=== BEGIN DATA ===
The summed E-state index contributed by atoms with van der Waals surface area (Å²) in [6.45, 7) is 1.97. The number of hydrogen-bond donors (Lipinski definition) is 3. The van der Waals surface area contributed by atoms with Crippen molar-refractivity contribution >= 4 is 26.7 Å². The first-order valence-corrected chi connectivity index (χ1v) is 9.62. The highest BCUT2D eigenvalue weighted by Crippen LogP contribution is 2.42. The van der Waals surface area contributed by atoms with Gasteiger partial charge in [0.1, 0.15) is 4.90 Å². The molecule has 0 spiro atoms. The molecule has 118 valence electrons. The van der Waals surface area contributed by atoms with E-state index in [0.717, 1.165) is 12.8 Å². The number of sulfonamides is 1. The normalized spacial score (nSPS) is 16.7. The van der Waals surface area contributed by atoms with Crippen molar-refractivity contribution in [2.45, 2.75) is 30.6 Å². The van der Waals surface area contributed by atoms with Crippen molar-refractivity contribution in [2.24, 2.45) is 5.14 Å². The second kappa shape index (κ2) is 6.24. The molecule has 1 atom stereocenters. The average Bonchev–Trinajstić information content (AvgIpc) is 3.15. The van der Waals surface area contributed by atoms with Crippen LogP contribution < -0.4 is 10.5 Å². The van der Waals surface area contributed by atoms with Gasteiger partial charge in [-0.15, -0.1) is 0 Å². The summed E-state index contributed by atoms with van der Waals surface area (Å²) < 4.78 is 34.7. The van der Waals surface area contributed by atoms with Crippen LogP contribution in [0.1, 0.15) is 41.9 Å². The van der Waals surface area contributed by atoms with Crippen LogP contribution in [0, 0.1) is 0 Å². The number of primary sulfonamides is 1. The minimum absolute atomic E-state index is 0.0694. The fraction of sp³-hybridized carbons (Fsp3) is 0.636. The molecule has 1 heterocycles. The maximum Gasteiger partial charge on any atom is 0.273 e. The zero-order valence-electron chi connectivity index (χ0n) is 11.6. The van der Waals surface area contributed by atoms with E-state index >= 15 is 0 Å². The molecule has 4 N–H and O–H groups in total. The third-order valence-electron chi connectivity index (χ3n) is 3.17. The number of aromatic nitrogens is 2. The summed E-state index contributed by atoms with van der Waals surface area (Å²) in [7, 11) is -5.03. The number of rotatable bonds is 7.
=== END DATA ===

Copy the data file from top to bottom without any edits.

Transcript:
The summed E-state index contributed by atoms with van der Waals surface area (Å²) in [6.45, 7) is 1.97. The number of hydrogen-bond donors (Lipinski definition) is 3. The van der Waals surface area contributed by atoms with Crippen molar-refractivity contribution >= 4 is 26.7 Å². The first-order valence-corrected chi connectivity index (χ1v) is 9.62. The highest BCUT2D eigenvalue weighted by Crippen LogP contribution is 2.42. The van der Waals surface area contributed by atoms with Gasteiger partial charge in [0.1, 0.15) is 4.90 Å². The molecule has 0 spiro atoms. The molecule has 118 valence electrons. The van der Waals surface area contributed by atoms with E-state index in [0.717, 1.165) is 12.8 Å². The number of sulfonamides is 1. The normalized spacial score (nSPS) is 16.7. The van der Waals surface area contributed by atoms with Crippen molar-refractivity contribution in [2.45, 2.75) is 30.6 Å². The van der Waals surface area contributed by atoms with Crippen molar-refractivity contribution in [2.24, 2.45) is 5.14 Å². The second kappa shape index (κ2) is 6.24. The molecule has 1 atom stereocenters. The average Bonchev–Trinajstić information content (AvgIpc) is 3.15. The van der Waals surface area contributed by atoms with Crippen LogP contribution < -0.4 is 10.5 Å². The van der Waals surface area contributed by atoms with Gasteiger partial charge in [-0.15, -0.1) is 0 Å². The summed E-state index contributed by atoms with van der Waals surface area (Å²) < 4.78 is 34.7. The van der Waals surface area contributed by atoms with Crippen LogP contribution in [0.1, 0.15) is 41.9 Å². The van der Waals surface area contributed by atoms with Crippen LogP contribution in [0, 0.1) is 0 Å². The number of primary sulfonamides is 1. The minimum absolute atomic E-state index is 0.0694. The fraction of sp³-hybridized carbons (Fsp3) is 0.636. The molecule has 1 heterocycles. The maximum Gasteiger partial charge on any atom is 0.273 e. The zero-order valence-electron chi connectivity index (χ0n) is 11.6. The van der Waals surface area contributed by atoms with E-state index >= 15 is 0 Å². The molecule has 4 N–H and O–H groups in total. The third-order valence-electron chi connectivity index (χ3n) is 3.17. The number of aromatic nitrogens is 2. The summed E-state index contributed by atoms with van der Waals surface area (Å²) in [7, 11) is -5.03. The number of rotatable bonds is 7.